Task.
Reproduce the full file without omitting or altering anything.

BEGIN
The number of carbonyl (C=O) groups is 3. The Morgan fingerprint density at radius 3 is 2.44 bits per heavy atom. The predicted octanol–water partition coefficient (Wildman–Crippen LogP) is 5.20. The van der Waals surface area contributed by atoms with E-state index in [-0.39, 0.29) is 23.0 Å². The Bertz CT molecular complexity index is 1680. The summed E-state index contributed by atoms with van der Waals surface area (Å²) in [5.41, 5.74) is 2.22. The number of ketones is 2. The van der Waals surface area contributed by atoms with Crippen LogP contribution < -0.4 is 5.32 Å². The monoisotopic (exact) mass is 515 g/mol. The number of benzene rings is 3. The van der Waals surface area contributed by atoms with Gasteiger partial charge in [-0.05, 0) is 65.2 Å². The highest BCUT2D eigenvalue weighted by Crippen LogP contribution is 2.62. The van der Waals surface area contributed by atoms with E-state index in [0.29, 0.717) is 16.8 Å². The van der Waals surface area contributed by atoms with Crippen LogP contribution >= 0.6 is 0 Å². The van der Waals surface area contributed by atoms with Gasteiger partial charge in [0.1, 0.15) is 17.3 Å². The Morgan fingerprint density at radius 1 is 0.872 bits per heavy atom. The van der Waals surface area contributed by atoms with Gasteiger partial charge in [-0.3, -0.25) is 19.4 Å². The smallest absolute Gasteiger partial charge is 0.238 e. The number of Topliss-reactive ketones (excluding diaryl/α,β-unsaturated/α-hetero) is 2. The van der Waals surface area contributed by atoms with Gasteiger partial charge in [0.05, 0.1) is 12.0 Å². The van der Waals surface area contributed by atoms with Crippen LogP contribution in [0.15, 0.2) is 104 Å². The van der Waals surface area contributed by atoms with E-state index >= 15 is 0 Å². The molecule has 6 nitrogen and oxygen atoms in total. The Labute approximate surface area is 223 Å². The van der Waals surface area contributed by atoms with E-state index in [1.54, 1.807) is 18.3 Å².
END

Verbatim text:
The number of carbonyl (C=O) groups is 3. The Morgan fingerprint density at radius 3 is 2.44 bits per heavy atom. The predicted octanol–water partition coefficient (Wildman–Crippen LogP) is 5.20. The van der Waals surface area contributed by atoms with E-state index in [-0.39, 0.29) is 23.0 Å². The Bertz CT molecular complexity index is 1680. The summed E-state index contributed by atoms with van der Waals surface area (Å²) in [5.41, 5.74) is 2.22. The number of ketones is 2. The van der Waals surface area contributed by atoms with Crippen LogP contribution < -0.4 is 5.32 Å². The monoisotopic (exact) mass is 515 g/mol. The number of benzene rings is 3. The van der Waals surface area contributed by atoms with Gasteiger partial charge in [-0.05, 0) is 65.2 Å². The highest BCUT2D eigenvalue weighted by Crippen LogP contribution is 2.62. The van der Waals surface area contributed by atoms with E-state index in [0.29, 0.717) is 16.8 Å². The van der Waals surface area contributed by atoms with Crippen LogP contribution >= 0.6 is 0 Å². The van der Waals surface area contributed by atoms with Gasteiger partial charge in [0.1, 0.15) is 17.3 Å². The Morgan fingerprint density at radius 1 is 0.872 bits per heavy atom. The van der Waals surface area contributed by atoms with Gasteiger partial charge in [-0.3, -0.25) is 19.4 Å². The smallest absolute Gasteiger partial charge is 0.238 e. The number of Topliss-reactive ketones (excluding diaryl/α,β-unsaturated/α-hetero) is 2. The van der Waals surface area contributed by atoms with Gasteiger partial charge in [0.05, 0.1) is 12.0 Å². The van der Waals surface area contributed by atoms with Crippen LogP contribution in [0.15, 0.2) is 104 Å². The van der Waals surface area contributed by atoms with E-state index >= 15 is 0 Å². The molecule has 6 nitrogen and oxygen atoms in total. The Labute approximate surface area is 223 Å². The van der Waals surface area contributed by atoms with E-state index in [1.54, 1.807) is 18.3 Å².